GeoNet

GeoNet is the result of a partnership, established in 2001, between EQC as investment manager and GNS Science as technical manager.

GeoNet’s team of skilled staff uses a network of over 600 sensors spread across New Zealand to detect, analyse and respond to natural hazards as they happen. GeoNet monitors earthquakes, volcanic activity, large landslides, tsunami,  and the slow deformation that precedes large earthquakes.

Independent reviews have repeatedly recognised GeoNet for its innovation and for creating long-term benefits and value to New Zealand and the international community. The GeoNet app, which provides instant data about earthquake and volcanic activity, is widely used and an important public education tool.

GeoNet helps us to better understand risk, which is good for householders

For nearly two decades GeoNet has helped EQC better assess the risks associated with natural hazards in New Zealand. Ultimately, this contributes to EQC successfully reducing the reinsurance cost to New Zealand, which enables EQC to maintain affordable natural disaster levies for householders—currently 20 cents for every $100 of cover.

GeoNet has attracted some of the world’s best brains to New Zealand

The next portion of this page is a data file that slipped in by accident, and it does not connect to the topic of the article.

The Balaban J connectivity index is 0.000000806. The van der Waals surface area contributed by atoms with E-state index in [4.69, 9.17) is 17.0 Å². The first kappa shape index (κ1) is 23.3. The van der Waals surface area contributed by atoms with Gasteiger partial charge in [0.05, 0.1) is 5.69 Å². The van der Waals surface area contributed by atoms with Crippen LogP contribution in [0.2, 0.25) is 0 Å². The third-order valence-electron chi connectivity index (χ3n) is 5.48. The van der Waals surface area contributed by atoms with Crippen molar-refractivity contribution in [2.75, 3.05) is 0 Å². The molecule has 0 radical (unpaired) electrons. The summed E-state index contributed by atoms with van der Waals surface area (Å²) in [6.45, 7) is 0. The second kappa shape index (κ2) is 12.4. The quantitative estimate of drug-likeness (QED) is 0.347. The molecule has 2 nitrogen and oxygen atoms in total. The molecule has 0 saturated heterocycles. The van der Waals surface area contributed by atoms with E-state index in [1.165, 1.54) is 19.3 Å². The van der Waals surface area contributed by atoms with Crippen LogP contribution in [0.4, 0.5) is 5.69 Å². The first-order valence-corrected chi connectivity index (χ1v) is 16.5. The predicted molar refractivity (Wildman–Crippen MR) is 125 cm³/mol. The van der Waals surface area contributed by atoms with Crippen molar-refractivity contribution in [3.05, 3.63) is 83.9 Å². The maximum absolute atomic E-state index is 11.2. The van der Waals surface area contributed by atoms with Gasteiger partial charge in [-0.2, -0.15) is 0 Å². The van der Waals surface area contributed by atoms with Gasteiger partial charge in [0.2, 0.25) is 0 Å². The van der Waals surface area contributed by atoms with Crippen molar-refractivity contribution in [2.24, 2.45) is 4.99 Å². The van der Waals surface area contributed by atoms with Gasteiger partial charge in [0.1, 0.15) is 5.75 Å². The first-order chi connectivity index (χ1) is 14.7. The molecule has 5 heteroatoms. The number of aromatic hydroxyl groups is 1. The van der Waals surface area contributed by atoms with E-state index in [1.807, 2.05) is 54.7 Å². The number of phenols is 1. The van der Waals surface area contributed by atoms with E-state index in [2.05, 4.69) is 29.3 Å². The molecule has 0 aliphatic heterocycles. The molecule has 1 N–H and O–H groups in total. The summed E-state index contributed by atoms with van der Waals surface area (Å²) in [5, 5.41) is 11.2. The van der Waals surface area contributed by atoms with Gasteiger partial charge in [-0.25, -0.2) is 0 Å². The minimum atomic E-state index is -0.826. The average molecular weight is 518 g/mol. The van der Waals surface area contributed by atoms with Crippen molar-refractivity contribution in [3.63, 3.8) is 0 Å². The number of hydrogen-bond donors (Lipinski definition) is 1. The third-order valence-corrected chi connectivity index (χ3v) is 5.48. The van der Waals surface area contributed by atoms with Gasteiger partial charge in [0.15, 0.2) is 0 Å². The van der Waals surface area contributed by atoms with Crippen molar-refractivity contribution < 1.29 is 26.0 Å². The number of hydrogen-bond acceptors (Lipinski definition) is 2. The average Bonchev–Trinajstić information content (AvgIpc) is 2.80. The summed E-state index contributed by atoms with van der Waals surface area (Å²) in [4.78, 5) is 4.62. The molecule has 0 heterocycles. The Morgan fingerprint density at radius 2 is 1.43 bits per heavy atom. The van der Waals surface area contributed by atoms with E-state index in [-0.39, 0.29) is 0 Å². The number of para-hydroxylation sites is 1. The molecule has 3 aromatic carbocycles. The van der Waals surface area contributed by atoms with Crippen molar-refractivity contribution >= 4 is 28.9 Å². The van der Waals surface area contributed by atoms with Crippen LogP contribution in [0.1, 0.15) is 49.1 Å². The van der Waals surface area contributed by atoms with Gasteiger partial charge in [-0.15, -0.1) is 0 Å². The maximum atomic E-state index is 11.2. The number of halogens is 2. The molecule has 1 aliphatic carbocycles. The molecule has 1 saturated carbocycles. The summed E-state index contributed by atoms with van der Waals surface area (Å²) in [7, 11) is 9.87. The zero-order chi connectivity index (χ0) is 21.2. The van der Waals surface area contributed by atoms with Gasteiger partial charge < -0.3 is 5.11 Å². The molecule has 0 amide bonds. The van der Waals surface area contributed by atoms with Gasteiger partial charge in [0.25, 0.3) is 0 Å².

One of the principles behind EQC’s funding is that GeoNet’s data must be made freely available, and over the years GeoNet has fostered a solid platform for research. This rich source of data has attracted some of the world’s leading experts to focus on the natural hazards risks in New Zealand—benefiting New Zealand and the international research community.

GeoNet data is used by a diverse group

GeoNet data is used by a diverse community that extends well beyond the original partnership of EQC and GNS.  This includes the Department of Conservation, the NZ Transport Agency, air traffic control and airports, ports, power providers and water suppliers, forest owners, prisons, insurers, reinsurers, developers and engineers.

GeoNet’s value to Canterbury has been significant

GeoNet had an extensive network in Canterbury to monitor the effect on Christchurch of an earthquake on the great Alpine Fault. The beginning of the Canterbury earthquake sequence triggered a rapid network expansion and the February 2011 earthquake has become one of the best-recorded earthquakes in human history. The value of GeoNet’s data was recognised, enabling decisions informed by science relating to building reconstruction, engineering standards, defining red zones and rockfall zones, and reinsurance. 

EQC funding committed to 2021

Around 70 percent of EQC’s research funding goes to GeoNet. In late 2015, we committed to a further five years of funding, increasing from $11.6 million in 2016 to $13.7million in 2021. The increased funding is to upgrade and develop existing systems.

 

Read the funding media release

 

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